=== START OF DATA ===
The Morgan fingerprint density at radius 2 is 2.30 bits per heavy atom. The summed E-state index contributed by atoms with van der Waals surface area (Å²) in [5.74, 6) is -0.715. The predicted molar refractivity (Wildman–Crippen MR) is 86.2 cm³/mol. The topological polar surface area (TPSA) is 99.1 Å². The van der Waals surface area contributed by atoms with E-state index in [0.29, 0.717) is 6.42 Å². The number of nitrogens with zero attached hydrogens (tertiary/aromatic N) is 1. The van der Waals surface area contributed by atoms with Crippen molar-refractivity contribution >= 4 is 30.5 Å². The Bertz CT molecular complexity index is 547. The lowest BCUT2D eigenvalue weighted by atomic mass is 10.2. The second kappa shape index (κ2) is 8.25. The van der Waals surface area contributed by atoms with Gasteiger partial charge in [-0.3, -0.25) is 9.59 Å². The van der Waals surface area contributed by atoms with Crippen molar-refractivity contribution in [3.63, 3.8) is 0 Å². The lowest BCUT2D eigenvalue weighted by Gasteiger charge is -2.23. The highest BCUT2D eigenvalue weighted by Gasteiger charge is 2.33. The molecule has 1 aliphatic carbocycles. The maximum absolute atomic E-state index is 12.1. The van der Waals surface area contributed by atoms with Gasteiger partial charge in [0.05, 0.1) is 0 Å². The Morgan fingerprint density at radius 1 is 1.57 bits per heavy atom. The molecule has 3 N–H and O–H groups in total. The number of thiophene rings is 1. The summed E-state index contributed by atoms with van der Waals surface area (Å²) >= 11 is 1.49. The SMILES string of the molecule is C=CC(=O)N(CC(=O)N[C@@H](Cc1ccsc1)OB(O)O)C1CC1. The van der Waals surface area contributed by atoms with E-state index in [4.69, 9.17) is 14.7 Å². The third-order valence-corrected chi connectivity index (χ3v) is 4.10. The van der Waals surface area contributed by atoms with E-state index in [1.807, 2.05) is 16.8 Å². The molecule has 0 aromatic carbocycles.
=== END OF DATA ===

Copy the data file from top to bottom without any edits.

The Morgan fingerprint density at radius 2 is 2.30 bits per heavy atom. The summed E-state index contributed by atoms with van der Waals surface area (Å²) in [5.74, 6) is -0.715. The predicted molar refractivity (Wildman–Crippen MR) is 86.2 cm³/mol. The topological polar surface area (TPSA) is 99.1 Å². The van der Waals surface area contributed by atoms with E-state index in [0.29, 0.717) is 6.42 Å². The number of nitrogens with zero attached hydrogens (tertiary/aromatic N) is 1. The van der Waals surface area contributed by atoms with Crippen molar-refractivity contribution >= 4 is 30.5 Å². The Bertz CT molecular complexity index is 547. The lowest BCUT2D eigenvalue weighted by atomic mass is 10.2. The second kappa shape index (κ2) is 8.25. The van der Waals surface area contributed by atoms with Gasteiger partial charge in [-0.3, -0.25) is 9.59 Å². The van der Waals surface area contributed by atoms with Crippen molar-refractivity contribution in [3.63, 3.8) is 0 Å². The lowest BCUT2D eigenvalue weighted by Gasteiger charge is -2.23. The highest BCUT2D eigenvalue weighted by Gasteiger charge is 2.33. The molecule has 1 aliphatic carbocycles. The maximum absolute atomic E-state index is 12.1. The van der Waals surface area contributed by atoms with Gasteiger partial charge in [0.05, 0.1) is 0 Å². The Morgan fingerprint density at radius 1 is 1.57 bits per heavy atom. The molecule has 3 N–H and O–H groups in total. The number of thiophene rings is 1. The summed E-state index contributed by atoms with van der Waals surface area (Å²) >= 11 is 1.49. The SMILES string of the molecule is C=CC(=O)N(CC(=O)N[C@@H](Cc1ccsc1)OB(O)O)C1CC1. The van der Waals surface area contributed by atoms with E-state index in [4.69, 9.17) is 14.7 Å². The third-order valence-corrected chi connectivity index (χ3v) is 4.10. The van der Waals surface area contributed by atoms with E-state index in [1.807, 2.05) is 16.8 Å². The molecule has 0 aromatic carbocycles.